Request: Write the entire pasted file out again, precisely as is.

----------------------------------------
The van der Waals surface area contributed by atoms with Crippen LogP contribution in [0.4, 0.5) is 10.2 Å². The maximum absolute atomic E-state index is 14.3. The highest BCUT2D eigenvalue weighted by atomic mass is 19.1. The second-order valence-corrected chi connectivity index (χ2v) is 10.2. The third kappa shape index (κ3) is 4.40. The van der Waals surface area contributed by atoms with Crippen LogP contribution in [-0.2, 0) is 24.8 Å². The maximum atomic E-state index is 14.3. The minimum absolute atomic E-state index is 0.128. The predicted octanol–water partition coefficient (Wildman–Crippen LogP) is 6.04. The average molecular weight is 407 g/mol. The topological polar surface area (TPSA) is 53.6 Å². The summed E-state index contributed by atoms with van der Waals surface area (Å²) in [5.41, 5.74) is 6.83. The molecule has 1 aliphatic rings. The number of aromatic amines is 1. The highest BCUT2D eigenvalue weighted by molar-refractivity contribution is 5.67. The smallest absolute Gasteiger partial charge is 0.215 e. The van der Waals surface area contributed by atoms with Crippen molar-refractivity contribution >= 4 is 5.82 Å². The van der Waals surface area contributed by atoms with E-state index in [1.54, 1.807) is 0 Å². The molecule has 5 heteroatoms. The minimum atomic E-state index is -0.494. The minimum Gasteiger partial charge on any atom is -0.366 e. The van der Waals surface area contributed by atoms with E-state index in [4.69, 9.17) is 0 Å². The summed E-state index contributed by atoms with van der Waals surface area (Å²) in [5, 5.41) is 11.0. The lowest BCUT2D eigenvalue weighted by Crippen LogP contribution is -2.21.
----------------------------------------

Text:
The van der Waals surface area contributed by atoms with Crippen LogP contribution in [0.4, 0.5) is 10.2 Å². The maximum absolute atomic E-state index is 14.3. The highest BCUT2D eigenvalue weighted by atomic mass is 19.1. The second-order valence-corrected chi connectivity index (χ2v) is 10.2. The third kappa shape index (κ3) is 4.40. The van der Waals surface area contributed by atoms with Crippen LogP contribution in [-0.2, 0) is 24.8 Å². The maximum atomic E-state index is 14.3. The minimum absolute atomic E-state index is 0.128. The predicted octanol–water partition coefficient (Wildman–Crippen LogP) is 6.04. The average molecular weight is 407 g/mol. The topological polar surface area (TPSA) is 53.6 Å². The summed E-state index contributed by atoms with van der Waals surface area (Å²) in [5.41, 5.74) is 6.83. The molecule has 1 aliphatic rings. The number of aromatic amines is 1. The highest BCUT2D eigenvalue weighted by molar-refractivity contribution is 5.67. The smallest absolute Gasteiger partial charge is 0.215 e. The van der Waals surface area contributed by atoms with Crippen molar-refractivity contribution >= 4 is 5.82 Å². The van der Waals surface area contributed by atoms with E-state index in [1.54, 1.807) is 0 Å². The molecule has 5 heteroatoms. The minimum atomic E-state index is -0.494. The minimum Gasteiger partial charge on any atom is -0.366 e. The van der Waals surface area contributed by atoms with E-state index in [4.69, 9.17) is 0 Å². The summed E-state index contributed by atoms with van der Waals surface area (Å²) in [5, 5.41) is 11.0. The lowest BCUT2D eigenvalue weighted by Crippen LogP contribution is -2.21.